If I had a Heineken at Het Paleis and Ali wasn’t there, I always left a note or my card for him. It was even more disappointing when the flight connection time made it impossible to stop at all.
I was a little short on time on one occasion for a connection to Paris. Hustling, with my little son Harrison, we hurried to get through the airport’s additional passport check, the line for which stretched past Grand Café.
Stuck in the line, I could just see through the opening to Grand Café and spotted Ali behind the bar in the center. Somehow, he looked up, and we waved enthusiastically to each other, which my little boy noticed.
“Dad…you have airport friends?” he commented. “That’s weird.”
Ali Is an Ambassador
Maybe a prince in his imagination, but Ali, an ambassador for Amsterdam and Schiphol Airport, is undoubtedly a prince of a man. He is always smiling from his stage – the circular bar in the middle of Grand Café Het Paleis.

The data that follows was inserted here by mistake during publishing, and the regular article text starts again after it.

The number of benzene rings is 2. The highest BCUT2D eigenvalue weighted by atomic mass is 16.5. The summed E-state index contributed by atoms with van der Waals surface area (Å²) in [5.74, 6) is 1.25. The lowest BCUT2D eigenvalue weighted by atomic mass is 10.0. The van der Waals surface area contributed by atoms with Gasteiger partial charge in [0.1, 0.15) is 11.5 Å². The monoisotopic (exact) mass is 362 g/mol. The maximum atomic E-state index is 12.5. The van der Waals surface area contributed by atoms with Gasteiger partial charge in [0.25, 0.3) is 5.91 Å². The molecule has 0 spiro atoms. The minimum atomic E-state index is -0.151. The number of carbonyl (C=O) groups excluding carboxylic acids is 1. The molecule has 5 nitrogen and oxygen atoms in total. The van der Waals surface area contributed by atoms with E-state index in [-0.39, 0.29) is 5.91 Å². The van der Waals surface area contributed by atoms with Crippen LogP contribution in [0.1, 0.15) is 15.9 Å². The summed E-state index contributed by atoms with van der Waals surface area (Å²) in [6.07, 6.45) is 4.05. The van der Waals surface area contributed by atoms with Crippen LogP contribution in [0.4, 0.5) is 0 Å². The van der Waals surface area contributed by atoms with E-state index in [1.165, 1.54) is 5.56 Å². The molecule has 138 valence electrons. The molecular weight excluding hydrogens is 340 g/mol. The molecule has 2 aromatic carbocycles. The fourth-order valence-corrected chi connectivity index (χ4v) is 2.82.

The windowed watering hole is its own brand of oasis in the middle of the vast collection of corridors and boarding gates teeming with travelers from around the world gliding on moving sidewalks from flight to flight.
I Call Him Your Highness
My most recent visit to Ali was in November of 2022.
“You call him a prince?” Julie, a young bartender at Grand Café het Paleis, asked me as she drew a draft Heineken for me. Julie was behind the bar in the Grand Café on an early afternoon when I passed through Schiphol Airport on my way from Los Angeles to Vienna. Ali was due for duty in only a few minutes.
“Isn’t he an Egyptian prince?” I responded.
“If he says so. He’s such a sweet man.”
We laughed and Julie assured me Ali would be in shortly and in time for me to visit with him and still make my connecting flight.
“Ali mentioned to me he was expecting someone today,” Julie said. “He said the person was a writer and was a nice person.”
“I messaged him my flight itinerary so perhaps he meant me. But ‘nice?’ Maybe there is another writer coming…?”
Julie laughed and assured me it was me Ali had been speaking of me.
“Maybe he meant it as a warning to you!” I joked.
“No, no. Ali sometimes arranges his work schedule so he can come in and greet people he’s come to know,” she explained. “For nice people, anyway.”